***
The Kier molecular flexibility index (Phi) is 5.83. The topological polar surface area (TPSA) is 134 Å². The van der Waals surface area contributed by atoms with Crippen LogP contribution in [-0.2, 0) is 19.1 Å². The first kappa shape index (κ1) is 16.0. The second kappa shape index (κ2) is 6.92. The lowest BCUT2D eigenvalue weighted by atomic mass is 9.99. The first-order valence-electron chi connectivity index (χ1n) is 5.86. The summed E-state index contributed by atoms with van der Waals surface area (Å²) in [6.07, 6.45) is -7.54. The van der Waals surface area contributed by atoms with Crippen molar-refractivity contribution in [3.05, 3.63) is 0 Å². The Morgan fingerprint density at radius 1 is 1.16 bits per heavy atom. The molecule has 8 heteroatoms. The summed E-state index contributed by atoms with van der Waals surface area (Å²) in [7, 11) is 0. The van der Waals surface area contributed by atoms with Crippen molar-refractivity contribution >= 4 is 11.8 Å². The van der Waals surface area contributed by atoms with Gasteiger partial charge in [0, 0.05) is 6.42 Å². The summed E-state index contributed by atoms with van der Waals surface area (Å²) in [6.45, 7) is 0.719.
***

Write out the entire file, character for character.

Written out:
The Kier molecular flexibility index (Phi) is 5.83. The topological polar surface area (TPSA) is 134 Å². The van der Waals surface area contributed by atoms with Crippen LogP contribution in [-0.2, 0) is 19.1 Å². The first kappa shape index (κ1) is 16.0. The second kappa shape index (κ2) is 6.92. The lowest BCUT2D eigenvalue weighted by atomic mass is 9.99. The first-order valence-electron chi connectivity index (χ1n) is 5.86. The summed E-state index contributed by atoms with van der Waals surface area (Å²) in [6.07, 6.45) is -7.54. The van der Waals surface area contributed by atoms with Crippen molar-refractivity contribution in [3.05, 3.63) is 0 Å². The Morgan fingerprint density at radius 1 is 1.16 bits per heavy atom. The molecule has 8 heteroatoms. The summed E-state index contributed by atoms with van der Waals surface area (Å²) in [7, 11) is 0. The van der Waals surface area contributed by atoms with Crippen molar-refractivity contribution >= 4 is 11.8 Å². The van der Waals surface area contributed by atoms with Gasteiger partial charge in [0, 0.05) is 6.42 Å². The summed E-state index contributed by atoms with van der Waals surface area (Å²) in [6.45, 7) is 0.719.